The one and only for many Bruxellois and certainly for the old Marolliens, the daily flea market on the Place du Jeu de Balle is as authentic as they come. From 6am-ish to noon – Christmas and New Year’s included – bric-a-brac vendors present their wares on blankets and rickety tables in the heart of the old Marolles neighborhood. The market, which first popped up during Great War times and hasn’t changed much since, is considered a hunter’s delight. Vintage treasure tends to hide between discarded lampshades, grandmother’s tableware and amateur paintings of Flemish farmland. Good finds go to the early birds, but a relaxed brunch-time stroll and rummage to soak up the atmosphere (made complete by fierce haggling bouts) is a thing of beauty on its own.
The world of antiques is your oyster at Ciney’s sprawling four-day market. During this period over 700 international exhibitors strike down to display everything from the finest, genuine antique toys and dolls inside the Ciney Expo Hall, to tons of bargain objects outside on the parking lot. The fair only comes around twice a year: once in spring and once in autumn. For the quintessential Ciney experience, join the vintage-voracious crowd in rushing the trucks at 2pm sharp on opening day while they’re still being unpacked.
Another fixed value in the hearts and minds of avid antique hunters as well as dealers is Tongeren, a small city close to the Dutch border. On Sunday before noon its central streets, squares and a couple of indoor halls are chockablock full of furniture. Big pieces in dark wood are a staple here, and from time to time you’ll bump into large industrial items such as a three-legged industrial spotlight. Hours easily while away at this out of the ordinary market that at times feels more ‘spoiled domestic cat’ than ‘flea’.
Kitschy plates that are looking for a third or fourth family to serve, abandoned bedside tables that have been exchanged for younger, hipper models and the occasional antique bargain – Antwerp’s Friday market on the Vrijdagmarkt has been bringing together reusable objects since 1547. Nestled in the cozy lap of the Plantin Moretus museum, which houses some of the world’s oldest printing presses, the Friday market is a long-running tradition. With the most precious pieces getting auctioned off in tiny bidding wars and shopped-out bargain hunters taking a load off on the adjacent terraces, its dynamic spirit endures all day.
Antwerp’s Exotic Market, also known as the ‘Foreigner’s Market’, is a labyrinth of flavors and aromas. Moroccan herbs and spices, Greek olives and figs, dried French sausages, savory Turkish pancakes and curiously shaped fruits from distant lands turn the square underneath the City Theater into a journey around the world each Saturday afternoon. Belgium for its part gets represented by seasonal strawberries, homemade waffles and a lighthouse cranking out delicious croquettes by the dozen. To top off the vacation vibes, nearly all stands provide free tasters, and vendors stick around until 4pm. Go on an empty stomach and leave with the world in your belly.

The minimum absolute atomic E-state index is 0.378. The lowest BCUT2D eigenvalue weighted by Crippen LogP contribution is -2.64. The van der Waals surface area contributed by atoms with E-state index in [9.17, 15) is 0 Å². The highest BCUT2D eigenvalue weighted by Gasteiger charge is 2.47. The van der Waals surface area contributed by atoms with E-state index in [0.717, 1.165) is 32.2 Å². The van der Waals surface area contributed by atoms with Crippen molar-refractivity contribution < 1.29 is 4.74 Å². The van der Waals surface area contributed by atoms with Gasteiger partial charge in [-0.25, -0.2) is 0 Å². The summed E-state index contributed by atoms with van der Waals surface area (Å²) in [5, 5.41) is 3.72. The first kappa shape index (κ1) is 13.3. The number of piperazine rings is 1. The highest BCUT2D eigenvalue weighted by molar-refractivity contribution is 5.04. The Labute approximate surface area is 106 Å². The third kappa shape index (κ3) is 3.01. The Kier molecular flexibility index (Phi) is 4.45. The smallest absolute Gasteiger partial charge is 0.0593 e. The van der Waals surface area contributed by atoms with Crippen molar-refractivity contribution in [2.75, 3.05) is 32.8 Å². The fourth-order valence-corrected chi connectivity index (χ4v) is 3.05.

With the expansion of Ostend’s harbor in the 19th century came an open-air fish market that’s stuck around ever since. Known as the ‘Vistrap’ or ‘fish stairs’, this is where the treasures of the North Sea land in all their fresh glory. The actual stairs the bazaar was named for has gone now, but the original tradition sailors had of selling the leftovers from their catch to locals by those stairs, has grown into a daily market that opens before dawn. Early risers get their pick of the best grey shrimp every day, at least if there was no storm out at sea the night before. The iconic Ostend building recently got a makeover and now wears a wave-shaped, bright blue roof.
Every day is flower day at Ghent’s Kouter square, but Sundays are when florists pull out all the stops. While they cover the square in colors and fragrances, the idyllic blue kiosk (De Blauwe Kiosk) offers up champagne and oysters for a particularly festive weekend morning, and a coffee stand foresees in the needs of espresso lovers in search of their morning hit. During the summer months, a brass band plays its heart out on the square’s other, cast-iron kiosk as it has done for well over a century.
Not too far from the Lion’s mound reminding visitors of Napoleon’s illustrious defeat on fields 30 minutes away from Brussels, one of the country’s largest weekly brocante markets unfolds on Sunday morning. Old home décor hardware such as coffee grinders, decorative doorknobs and old-timey clocks are in big supply here, and in a surprisingly neat stall configuration. A nostalgia-inducing home décor has never been attainable at such prices.